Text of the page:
Donald R. Lennon:

One of the problems with a Navy career is that it's difficult to put down any roots anywhere.

Stuart Hotchkiss:

That's right and Jenny fitted into that type of life very well. And so that worked out fine. And then Sterl Judson, who was one of my crew members on the VAGABOND, Sterl stayed in. His homebase is San Diego. I guess that Georgia stayed right there at home. Anyhow they maintained their anchors.

Donald R. Lennon:

Well now career-wise, briefly for the record, what did you get into once you left the Navy?

Stuart Hotchkiss:

Well, I first of all, decided I wanted to change from what I had been doing before, so I went to work for a wire rope company, called Rochester Ropes, because it sort of had nautical connections too. That worked out fine for a little over a year, and then that, I forget exactly why, turned bad.

From there I got sort of a temporary job which had to do with sales and pruinging equipment, and stuff like that. With Orkill(?) which was a lot of fun in a way because June and I have been married in the meantime and so this meant quite a lot of traveling around so we drive, just married and all like that, why we had no responsibilities. We drove all over the country and that quite a lot of fun. Then from that we settled down into Pressed Steel Car Company which manufactured railroad cars. That was in the south of the Chicago area for about three years, until Pressed Steel went out of the car business. Again that was an interesting business because you were dealing with millions of bucks. Going on these car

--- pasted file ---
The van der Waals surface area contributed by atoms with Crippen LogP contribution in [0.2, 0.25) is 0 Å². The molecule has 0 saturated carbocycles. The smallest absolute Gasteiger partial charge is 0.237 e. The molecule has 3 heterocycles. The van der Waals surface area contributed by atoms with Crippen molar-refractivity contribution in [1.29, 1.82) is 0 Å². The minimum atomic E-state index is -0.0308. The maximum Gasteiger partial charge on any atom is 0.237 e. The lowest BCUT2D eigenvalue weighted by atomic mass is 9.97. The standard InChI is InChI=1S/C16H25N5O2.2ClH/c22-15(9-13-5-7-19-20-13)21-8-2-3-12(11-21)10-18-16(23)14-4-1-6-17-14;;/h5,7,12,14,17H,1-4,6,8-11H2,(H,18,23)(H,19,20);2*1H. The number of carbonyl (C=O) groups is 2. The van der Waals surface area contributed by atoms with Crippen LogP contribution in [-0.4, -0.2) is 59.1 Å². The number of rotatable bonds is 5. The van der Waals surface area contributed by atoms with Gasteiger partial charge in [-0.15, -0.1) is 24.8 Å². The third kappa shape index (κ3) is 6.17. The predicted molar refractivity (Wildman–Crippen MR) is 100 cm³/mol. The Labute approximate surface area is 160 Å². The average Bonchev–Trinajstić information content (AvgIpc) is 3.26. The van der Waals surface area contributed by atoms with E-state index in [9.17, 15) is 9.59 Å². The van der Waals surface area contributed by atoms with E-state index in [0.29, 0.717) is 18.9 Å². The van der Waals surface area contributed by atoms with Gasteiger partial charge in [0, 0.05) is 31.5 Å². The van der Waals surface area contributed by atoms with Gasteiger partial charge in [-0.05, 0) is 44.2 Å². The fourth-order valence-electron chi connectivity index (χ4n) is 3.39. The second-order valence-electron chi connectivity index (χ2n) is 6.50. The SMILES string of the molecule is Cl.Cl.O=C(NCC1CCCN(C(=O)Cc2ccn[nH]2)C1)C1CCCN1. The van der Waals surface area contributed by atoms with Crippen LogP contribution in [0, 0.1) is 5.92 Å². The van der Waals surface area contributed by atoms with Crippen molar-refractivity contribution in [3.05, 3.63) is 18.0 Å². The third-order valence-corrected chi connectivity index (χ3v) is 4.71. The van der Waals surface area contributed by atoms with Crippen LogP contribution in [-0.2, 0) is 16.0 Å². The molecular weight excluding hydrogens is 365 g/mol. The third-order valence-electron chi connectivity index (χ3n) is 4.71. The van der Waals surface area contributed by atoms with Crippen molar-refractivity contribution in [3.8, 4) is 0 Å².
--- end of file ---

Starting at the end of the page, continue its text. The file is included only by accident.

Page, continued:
jobs for freight cars, you know, box cars and hopper cars and the gondolas etc. and so forth.

Then they went out of the car business, so that was it, and then I went into the utility business. That was about 1952, I guess and then I stayed on with that right up until retirement which is 11 years ago, so I was in the utility business for about 25 years.

Donald R. Lennon:

And you stayed in the Reserves?

Stuart Hotchkiss:

Yeah, I stayed in the Reserve until about 1958. But we lived in New Town at that time and if I had kept up I would have had to have gone on these different training sessions. the base was in New Haven so it would have meant going back and forth there quite a lot and then going to other activities and all. So I decided, the heck with it. Being awarded the Legion of Merit, why then, that gives you a tombstone promotion right there. So I had been commander right up to retirement time and so then...

Donald R. Lennon:

So you retired as a captain?

Stuart Hotchkiss:

I retired as captain.

Donald R. Lennon:

Unless you have any other observations, I think that kinds of puts the three volumes I have into perspective and rounds things out a lot.

Stuart Hotchkiss:

Yeah. Well, good.

[End of Interview]